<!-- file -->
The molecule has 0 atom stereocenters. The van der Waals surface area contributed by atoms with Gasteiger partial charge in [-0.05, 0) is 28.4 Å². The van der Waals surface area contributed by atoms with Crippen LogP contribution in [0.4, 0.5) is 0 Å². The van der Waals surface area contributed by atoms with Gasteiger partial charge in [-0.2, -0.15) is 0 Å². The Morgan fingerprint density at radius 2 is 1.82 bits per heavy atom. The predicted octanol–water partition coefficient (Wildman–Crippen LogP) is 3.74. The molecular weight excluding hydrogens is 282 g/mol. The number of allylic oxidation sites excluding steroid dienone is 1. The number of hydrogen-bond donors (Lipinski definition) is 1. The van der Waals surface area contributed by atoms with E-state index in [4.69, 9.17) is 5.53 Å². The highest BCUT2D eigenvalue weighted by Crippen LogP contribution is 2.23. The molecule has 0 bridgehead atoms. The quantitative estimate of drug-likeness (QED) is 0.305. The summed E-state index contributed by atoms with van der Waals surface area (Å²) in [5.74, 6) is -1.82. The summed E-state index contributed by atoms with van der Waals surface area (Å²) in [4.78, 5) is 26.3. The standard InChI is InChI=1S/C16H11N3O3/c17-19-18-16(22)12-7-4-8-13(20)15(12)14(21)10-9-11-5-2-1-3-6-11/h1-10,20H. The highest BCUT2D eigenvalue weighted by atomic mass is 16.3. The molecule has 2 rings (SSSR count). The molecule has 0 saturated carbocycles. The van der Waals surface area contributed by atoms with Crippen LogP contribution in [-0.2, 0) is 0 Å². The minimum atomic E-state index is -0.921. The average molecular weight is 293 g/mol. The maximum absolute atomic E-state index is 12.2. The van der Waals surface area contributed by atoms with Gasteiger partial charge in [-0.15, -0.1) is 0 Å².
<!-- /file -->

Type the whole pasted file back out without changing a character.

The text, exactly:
The molecule has 0 atom stereocenters. The van der Waals surface area contributed by atoms with Gasteiger partial charge in [-0.05, 0) is 28.4 Å². The van der Waals surface area contributed by atoms with Crippen LogP contribution in [0.4, 0.5) is 0 Å². The van der Waals surface area contributed by atoms with Gasteiger partial charge in [-0.2, -0.15) is 0 Å². The Morgan fingerprint density at radius 2 is 1.82 bits per heavy atom. The predicted octanol–water partition coefficient (Wildman–Crippen LogP) is 3.74. The molecular weight excluding hydrogens is 282 g/mol. The number of allylic oxidation sites excluding steroid dienone is 1. The number of hydrogen-bond donors (Lipinski definition) is 1. The van der Waals surface area contributed by atoms with E-state index in [4.69, 9.17) is 5.53 Å². The highest BCUT2D eigenvalue weighted by Crippen LogP contribution is 2.23. The molecule has 0 bridgehead atoms. The quantitative estimate of drug-likeness (QED) is 0.305. The summed E-state index contributed by atoms with van der Waals surface area (Å²) in [5.74, 6) is -1.82. The summed E-state index contributed by atoms with van der Waals surface area (Å²) in [4.78, 5) is 26.3. The standard InChI is InChI=1S/C16H11N3O3/c17-19-18-16(22)12-7-4-8-13(20)15(12)14(21)10-9-11-5-2-1-3-6-11/h1-10,20H. The highest BCUT2D eigenvalue weighted by atomic mass is 16.3. The molecule has 2 rings (SSSR count). The molecule has 0 saturated carbocycles. The van der Waals surface area contributed by atoms with Crippen LogP contribution in [-0.2, 0) is 0 Å². The minimum atomic E-state index is -0.921. The average molecular weight is 293 g/mol. The maximum absolute atomic E-state index is 12.2. The van der Waals surface area contributed by atoms with Gasteiger partial charge in [-0.15, -0.1) is 0 Å².